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It was just about this time of year 23 years ago that I was struck with a fast and unusual malaise.
I didn’t think a lot about it. I was a mother of two, ages 5 and 7, and working two jobs so it was only natural I was always fatigued.
But when it persisted for three months, I went to the see the family doctor.
After a quick once-over, he stepped out of the office. When he returned he spoke words that changed my life forever.
“You’re pregnant,” he said.
I just looked at him as if he were an alien from a distant planet.
“Don’t you have to have sex to be pregnant?” I asked him.
“Of course,” he answered.
“Well, I haven’t,” I said.
Today no one believes that story, but I promise you it’s true.
Well, someone does believe it–my youngest child, Spencer.
From the fateful day in spring 1990 until today, it is the story he and I share and chuckle about his “immaculate conception.”
He was a wrinkly little creature when he was born on Thanksgiving Day 1990–the smallest at birth of all three of my children–but in no time he filled out and had the most beautiful long golden curls. He was almost four before we cut it and only then because his father was becoming more and more agitated when strangers complimented us on our beautiful little girl.
It didn’t help that the Christmas he was four Spencer asked for a vacuum and kitchen set. (He was the only boy at his babysitter’s and playing house was their favorite pastime.)
That phase soon passed and housekeeping gave way to Power Rangers and soccer.
In between he became a true patriot, carrying a little flag he called America with him and waving it down the hallway as he sang the “Barney” song over and over and over.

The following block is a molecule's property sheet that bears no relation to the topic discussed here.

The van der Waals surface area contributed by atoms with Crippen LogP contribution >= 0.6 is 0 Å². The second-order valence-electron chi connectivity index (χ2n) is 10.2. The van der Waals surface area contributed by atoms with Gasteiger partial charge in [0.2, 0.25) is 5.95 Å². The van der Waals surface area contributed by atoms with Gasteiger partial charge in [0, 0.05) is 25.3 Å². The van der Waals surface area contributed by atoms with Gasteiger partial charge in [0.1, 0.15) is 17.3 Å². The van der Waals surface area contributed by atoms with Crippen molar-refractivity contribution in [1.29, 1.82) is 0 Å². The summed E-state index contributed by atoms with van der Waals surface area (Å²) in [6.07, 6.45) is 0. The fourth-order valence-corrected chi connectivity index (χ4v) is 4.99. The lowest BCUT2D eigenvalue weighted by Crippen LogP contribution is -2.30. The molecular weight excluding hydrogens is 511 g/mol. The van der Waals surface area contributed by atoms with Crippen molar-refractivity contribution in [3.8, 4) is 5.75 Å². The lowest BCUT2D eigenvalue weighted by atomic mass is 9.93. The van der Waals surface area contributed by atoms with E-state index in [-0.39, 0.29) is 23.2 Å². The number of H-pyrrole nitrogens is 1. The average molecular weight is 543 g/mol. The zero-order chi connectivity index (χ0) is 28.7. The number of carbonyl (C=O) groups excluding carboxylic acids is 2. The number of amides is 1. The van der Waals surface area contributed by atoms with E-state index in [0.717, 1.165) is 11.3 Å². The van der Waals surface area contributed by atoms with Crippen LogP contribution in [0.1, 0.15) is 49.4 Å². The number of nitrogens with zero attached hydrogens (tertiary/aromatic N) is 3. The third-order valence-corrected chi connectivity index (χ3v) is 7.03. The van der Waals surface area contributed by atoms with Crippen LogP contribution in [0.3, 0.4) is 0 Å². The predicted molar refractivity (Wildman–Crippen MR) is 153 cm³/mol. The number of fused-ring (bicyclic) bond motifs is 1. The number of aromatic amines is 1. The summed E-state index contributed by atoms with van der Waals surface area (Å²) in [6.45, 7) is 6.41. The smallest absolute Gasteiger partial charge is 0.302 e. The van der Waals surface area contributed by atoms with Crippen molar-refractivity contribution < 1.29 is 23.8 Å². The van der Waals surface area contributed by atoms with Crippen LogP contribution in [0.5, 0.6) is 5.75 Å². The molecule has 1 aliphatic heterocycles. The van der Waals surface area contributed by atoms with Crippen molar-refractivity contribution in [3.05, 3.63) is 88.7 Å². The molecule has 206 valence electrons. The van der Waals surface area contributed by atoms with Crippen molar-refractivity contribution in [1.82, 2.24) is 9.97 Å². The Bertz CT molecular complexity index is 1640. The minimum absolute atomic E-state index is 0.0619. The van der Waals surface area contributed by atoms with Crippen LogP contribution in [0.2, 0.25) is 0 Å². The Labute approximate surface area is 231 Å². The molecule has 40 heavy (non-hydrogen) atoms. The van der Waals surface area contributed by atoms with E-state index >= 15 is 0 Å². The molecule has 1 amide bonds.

When he was 10 and terrorists struck the World Trade Centers, Spencer made a banner for his bicycle proclaiming his love for our country and road up and down our driveway hoping someone would see and know that we would not be defeated–we were Americans.
The next year his father and I separated. We made the decision that Spencer would stay with his father and I would see him as often as I liked.
I moved into an apartment seven miles away and every Friday no matter what was going on in my life, I would pick him up early from school and we’d drive to Anderson, S.C. for date night, that usually consisted of a first run movie and dinner.
And then we’d return to my house, where for the next 48 hours he had my undivided attention. I believe because I wasn’t so scattered and divided I actually became a more loving, interested parent.
I cherished those times–I still do. And they continued until I moved to Florida.
Spencer’s senior year of high school I logged thousands and thousands of miles back to Georgia so I could be an active participant in all his senior activities. From soccer games to his performance as the Mayor of Munchkinland in the “Wizard of Oz”, I was there.
And somewhere between his 20th and 21st year, my little curly haired baby became a man.
His body morphed, his voice deepened and I knew soon, he would be leaving the proverbial nest as he began a life independent of his father and me.
Saturday, I drove to Georgia to watch my baby receive his bachelor of science in history degree from Emmanuel College.
As I watched him walk across the stage and shake hands with the college president, I couldn’t help but shed tears, as I remembered these things and more.
While his siblings also earned college degrees, there was something different.
He was the last one, the baby I had not planned–and wasn’t sure how I got him. But he is the one who came to me at a critical time in my life and the one who has supported me in my darkest hours.
He has shared confidences with me, made me both laugh and cry and yes, occasionally gasp in horror as he honestly told me of teenage exploits I’d rather not have known.
We are honest with one another and we love fiercely.
He is a son any mother would be proud to call her own, but no. I alone can claim that honor.
He is Spencer Andrew Risner, a young man whose future is bright and limitless.
He is my son and I am blessed.